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Review: “Saw”

Director: James Wan

Produced by: Gregg Hoffman, Mark Burg, Oren Koules

Written by: Leigh Whannell (screenplay), James Wan & Leigh Whannell (story)

Music by: Charlie Clouser

Starring: Cary Elwes, Danny Glover, Monica Potter, Michael Emerson, Ken Leung, Tobin Bell, Leigh Whannell

Year: 2004

I never thought I’d ever get the courage to watch a film in this series. The Saw franchise has been said to be the beginning of mainstream horror films becoming profoundly morbid with sadistic displays of gore and torture for gore and torture’s sake. The trend has become so prevalent that there’s even a mainstream term for this subgenre: “torture porn.” Lovely.

The thing that turned me off is that there’s nothing that appeals to me in simply watching characters die. Call me squeamish, I guess, but, I while I can’t say these films lack a purpsose, there’s still the simple fact that gore does not equate to the kinds of scares I expect from the horror genre. I’ll admit to having watched a few of the Final Destination films and coming out more or less entertained by them — in a superficial, stupid fun kind of way — but there’s somehow a difference between the rollercoaster thrill ride of watching the victims of the Final Destination films succumb one by one to the unseen presence of Death at every turn versus the reputation films like Saw and Hostel have for imitating a snuff film. Again, I know there’s often a self referential point to be made, but it doesn’t appeal to me. I don’t know if I could handle it. And, at the same time, though I know it’s hardly new ground for B-movies, I wonder if we possibly should be concerned about a society that takes pleasure from this kind of stuff without at least putting thought into what the film is trying to say. The fact that the first Saw has a reputation for mindless violence is proof enough that most audiences just don’t think of the meaning behind it all.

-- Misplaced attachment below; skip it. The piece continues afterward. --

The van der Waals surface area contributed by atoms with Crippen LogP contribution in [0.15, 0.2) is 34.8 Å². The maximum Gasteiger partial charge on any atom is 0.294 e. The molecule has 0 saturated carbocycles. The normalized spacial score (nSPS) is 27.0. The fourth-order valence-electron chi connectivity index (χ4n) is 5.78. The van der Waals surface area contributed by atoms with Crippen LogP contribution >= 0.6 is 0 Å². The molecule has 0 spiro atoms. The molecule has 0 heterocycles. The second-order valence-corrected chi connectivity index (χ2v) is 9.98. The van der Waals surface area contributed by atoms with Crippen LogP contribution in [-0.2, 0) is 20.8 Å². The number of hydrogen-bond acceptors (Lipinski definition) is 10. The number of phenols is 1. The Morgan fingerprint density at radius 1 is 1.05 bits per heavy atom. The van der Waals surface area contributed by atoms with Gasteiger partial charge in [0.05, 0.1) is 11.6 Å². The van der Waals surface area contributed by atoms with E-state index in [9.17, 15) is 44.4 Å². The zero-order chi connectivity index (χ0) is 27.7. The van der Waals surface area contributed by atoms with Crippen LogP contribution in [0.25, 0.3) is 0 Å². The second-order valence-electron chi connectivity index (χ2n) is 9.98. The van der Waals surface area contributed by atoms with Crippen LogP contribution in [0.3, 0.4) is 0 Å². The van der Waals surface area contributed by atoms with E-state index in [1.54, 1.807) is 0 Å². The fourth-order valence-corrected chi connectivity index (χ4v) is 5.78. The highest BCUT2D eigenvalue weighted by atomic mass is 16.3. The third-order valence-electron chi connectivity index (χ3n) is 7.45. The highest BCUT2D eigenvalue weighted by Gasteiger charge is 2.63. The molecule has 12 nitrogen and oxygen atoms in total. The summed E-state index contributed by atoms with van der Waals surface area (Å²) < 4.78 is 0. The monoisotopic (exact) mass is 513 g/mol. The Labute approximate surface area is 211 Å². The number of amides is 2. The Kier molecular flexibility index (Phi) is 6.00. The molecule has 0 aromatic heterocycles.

And that’s a shame, because Saw is actually a great horror film with a lot more brains actually in its head than spilling out than its six sequels would lead one to believe. Thanks in large part to my sister urging me to ignore my own squeamishness, I caved in and rented it.

It wasn’t immediately obvious, but the film’s reputation belies its surprisingly crafty plot. The film is tightly edited and makes great use of flashbacks to fill in the background of its characters. As for violence, there is a considerable amount of blood and some rather unsettling scenarios, but the film doesn’t revel in them, and instead uses the audience’s own reactions to put them in the characters’ place.